There’s the mansion in north Raleigh on Morning Mountain Road that was the most expensive home ever sold in Wake County. There’s the one in Durham on Stagecoach Road, which was Lindberg’s main residence for many years, and is equipped with both indoor and outdoor tennis courts for year-round use. There’s also the vacation homes in Key West, Fla., and in Idaho, according to court documents.
Lindberg and his wife spent lavishly, once spending $1 million on a yacht vacation, according to court filings from a legal dispute with his wife.
His wife, Tisha, referred to his spending as a “river of money” that “flowed through his more than 300 personal companies.” The couple’s home in Durham was regularly staffed with tennis and martial-arts trainers, nannies and security personnel each making tens of thousands of dollars per year, according to court documents. The couple’s lifestyle was so extravagant that in their separation, Lindberg was ordered to pay $60,000 a month in child support for his three children, according to court documents.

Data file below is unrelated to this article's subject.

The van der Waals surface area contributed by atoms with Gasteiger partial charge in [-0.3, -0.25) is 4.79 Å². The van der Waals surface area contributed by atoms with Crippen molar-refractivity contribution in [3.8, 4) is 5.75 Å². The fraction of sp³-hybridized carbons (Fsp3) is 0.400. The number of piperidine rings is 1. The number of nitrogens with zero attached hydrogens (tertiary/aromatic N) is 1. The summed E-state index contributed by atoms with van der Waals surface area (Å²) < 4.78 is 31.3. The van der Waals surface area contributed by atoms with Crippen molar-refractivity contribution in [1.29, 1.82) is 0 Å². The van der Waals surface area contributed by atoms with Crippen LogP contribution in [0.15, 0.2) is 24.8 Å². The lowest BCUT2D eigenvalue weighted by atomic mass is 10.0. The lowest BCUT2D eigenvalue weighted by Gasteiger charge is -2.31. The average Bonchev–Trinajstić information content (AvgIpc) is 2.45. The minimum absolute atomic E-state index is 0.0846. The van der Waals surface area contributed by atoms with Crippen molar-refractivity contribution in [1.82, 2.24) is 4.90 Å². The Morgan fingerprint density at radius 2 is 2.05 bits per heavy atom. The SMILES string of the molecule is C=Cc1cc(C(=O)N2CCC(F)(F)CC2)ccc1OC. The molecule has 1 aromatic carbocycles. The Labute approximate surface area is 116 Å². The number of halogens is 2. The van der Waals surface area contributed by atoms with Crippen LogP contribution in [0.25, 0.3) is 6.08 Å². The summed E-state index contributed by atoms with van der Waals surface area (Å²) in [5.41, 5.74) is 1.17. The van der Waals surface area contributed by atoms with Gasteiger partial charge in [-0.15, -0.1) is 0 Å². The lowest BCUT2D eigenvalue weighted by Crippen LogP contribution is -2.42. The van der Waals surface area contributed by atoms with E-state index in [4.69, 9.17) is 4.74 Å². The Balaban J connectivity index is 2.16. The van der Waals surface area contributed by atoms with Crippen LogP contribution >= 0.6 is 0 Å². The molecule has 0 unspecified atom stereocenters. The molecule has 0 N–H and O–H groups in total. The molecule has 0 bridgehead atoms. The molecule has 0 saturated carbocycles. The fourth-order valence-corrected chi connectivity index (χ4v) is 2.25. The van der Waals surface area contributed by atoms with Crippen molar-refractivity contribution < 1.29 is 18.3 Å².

But all those residences are up for sale now — all going on the market around the same time regulators began looking more closely at his businesses.
Lindberg never even occupied the home in Raleigh, which he bought last summer and then re-listed a few months later. “The owner’s plans changed,” Susan Bashford of the real estate company Hodge & Kittrell Sotheby’s International Realty told The N&O at the time. “He was going to move into it, but he changed his mind and is now selling.”
Now the foundation of his business empire (and perhaps the source of his lavish spending) is being questioned, as state regulators pore over his business methods and a federal grand jury has indicted him on charges of bribery and conspiracy. (Lindberg denies the charges and says he’s innocent.)